Laser-Marking Technique Improves Tablet Branding

January 27, 2005
Pharmaceutical Technology

Laser-Marking Technique Improves Tablet Branding

Sherwood Technology (Cheshire, UK, www.sherwoodtech.com) has received a US patent for a tablet-marking method that could offer a new anticounterfeiting solution. The technique combines a color-changing additive and a low-power laser to clearly brand edible pharmaceuticals with trademark symbols, dosage information, or even a bar code.

The "DataLase" additive (in either a dry-powder or wet-solution form) is mixed into a tablet-coating formula and applied to the surface of the tablets. The additive reacts to specific wavelengths of light emitted from low-power CO² lasers and transforms from a clear or white color to black. Similar to a pen-on-paper technique, the coating instantly changes color in the pattern the laser has "written" on the tablets. According to the company, product degradation won't occur because the low-power laser only affects the outer coating of the tablet. "The technique only needs a fraction of the energy, so it's not destructive," says Andrew Jackson, applications marketing manager at Sherwood Technology.

The main advantage, says Sherwood, is that the technique is quicker and produces less waste than traditional tablet-marking processes. For example, embossing methods tend to crack or damage tablets and result in a high level of quality failures and rejections. Other ink spraying techniques require drying-time, which slows down the production line.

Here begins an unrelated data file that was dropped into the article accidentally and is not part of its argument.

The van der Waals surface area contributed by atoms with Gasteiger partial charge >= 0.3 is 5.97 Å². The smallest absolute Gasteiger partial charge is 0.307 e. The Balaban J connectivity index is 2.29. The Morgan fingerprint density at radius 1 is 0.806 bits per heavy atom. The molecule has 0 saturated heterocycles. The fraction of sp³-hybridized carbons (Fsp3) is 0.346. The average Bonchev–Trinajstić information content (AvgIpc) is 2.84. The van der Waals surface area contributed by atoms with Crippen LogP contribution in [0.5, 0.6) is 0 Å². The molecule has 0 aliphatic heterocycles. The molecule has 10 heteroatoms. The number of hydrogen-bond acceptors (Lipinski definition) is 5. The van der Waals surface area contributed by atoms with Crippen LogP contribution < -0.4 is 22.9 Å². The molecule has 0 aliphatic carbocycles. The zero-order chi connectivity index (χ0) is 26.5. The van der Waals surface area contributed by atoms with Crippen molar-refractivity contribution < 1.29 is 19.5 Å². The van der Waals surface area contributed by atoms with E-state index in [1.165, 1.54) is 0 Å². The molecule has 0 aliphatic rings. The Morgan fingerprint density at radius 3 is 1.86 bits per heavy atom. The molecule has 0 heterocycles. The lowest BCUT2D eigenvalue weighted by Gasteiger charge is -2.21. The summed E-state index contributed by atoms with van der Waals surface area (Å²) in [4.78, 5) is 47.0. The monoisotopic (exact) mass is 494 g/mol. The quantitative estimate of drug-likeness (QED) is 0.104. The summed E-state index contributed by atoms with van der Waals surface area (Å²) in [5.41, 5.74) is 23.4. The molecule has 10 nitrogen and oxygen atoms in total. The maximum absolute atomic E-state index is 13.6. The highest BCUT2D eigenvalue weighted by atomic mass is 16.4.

"On a pharmaceutical packaging line, it's very undesirable to have such a high level of wastage," says Jackson. The Sherwood technique removes this deficiency and thus, "revenue is consequently enhanced," he notes.

Because of counterfeiting and terrorism concerns, the company believes the US Food and Drug Administration may begin requiring tablet-marking techniques such as this in the future. The laser-color-changing technique can create very precise symbols, and thus, "could be used to make a linear or 2-dimensional barcode on the tablet for encoding information," says Jackson. "The small spot size of the laser beam allows high-quality 'pin-sharp' images to be produced." Conventional nonimpact methods such as inkjets may not be suitable for this application because the spray used to form characters often leaves excess ink on the tablet.

"Aesthetically, this isn't very desirable. But also if it's a code that needs to be read electronically, you're not going to have the proper clarity," notes Jackson.

Sherwood Technology is in discussion with development partners and potential licensees to make the technology available on the US market within the next few months. The company is also in talks with laser suppliers to create an even lower-power device to marry with their technology.

 

–Kaylynn Chiarello